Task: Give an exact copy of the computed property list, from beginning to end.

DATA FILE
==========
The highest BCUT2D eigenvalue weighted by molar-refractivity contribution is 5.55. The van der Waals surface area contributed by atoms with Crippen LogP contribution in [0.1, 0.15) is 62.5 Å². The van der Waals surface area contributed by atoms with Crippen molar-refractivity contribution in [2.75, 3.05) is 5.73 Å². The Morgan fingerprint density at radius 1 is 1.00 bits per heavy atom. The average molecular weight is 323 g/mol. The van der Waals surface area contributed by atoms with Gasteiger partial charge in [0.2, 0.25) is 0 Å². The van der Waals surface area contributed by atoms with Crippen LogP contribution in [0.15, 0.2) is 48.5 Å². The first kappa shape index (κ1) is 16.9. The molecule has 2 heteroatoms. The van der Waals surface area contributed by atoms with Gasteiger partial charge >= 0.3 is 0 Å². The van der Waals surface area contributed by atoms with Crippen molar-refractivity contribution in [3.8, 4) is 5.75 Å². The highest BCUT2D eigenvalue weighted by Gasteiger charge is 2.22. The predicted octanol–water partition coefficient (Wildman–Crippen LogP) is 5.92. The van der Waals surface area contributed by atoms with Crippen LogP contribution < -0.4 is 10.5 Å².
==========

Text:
The highest BCUT2D eigenvalue weighted by molar-refractivity contribution is 5.55. The van der Waals surface area contributed by atoms with Crippen LogP contribution in [0.1, 0.15) is 62.5 Å². The van der Waals surface area contributed by atoms with Crippen molar-refractivity contribution in [2.75, 3.05) is 5.73 Å². The Morgan fingerprint density at radius 1 is 1.00 bits per heavy atom. The average molecular weight is 323 g/mol. The van der Waals surface area contributed by atoms with Gasteiger partial charge in [0.2, 0.25) is 0 Å². The van der Waals surface area contributed by atoms with Crippen LogP contribution in [0.15, 0.2) is 48.5 Å². The first kappa shape index (κ1) is 16.9. The molecule has 2 heteroatoms. The van der Waals surface area contributed by atoms with Gasteiger partial charge >= 0.3 is 0 Å². The van der Waals surface area contributed by atoms with Crippen molar-refractivity contribution in [3.8, 4) is 5.75 Å². The highest BCUT2D eigenvalue weighted by Gasteiger charge is 2.22. The predicted octanol–water partition coefficient (Wildman–Crippen LogP) is 5.92. The van der Waals surface area contributed by atoms with Crippen LogP contribution < -0.4 is 10.5 Å².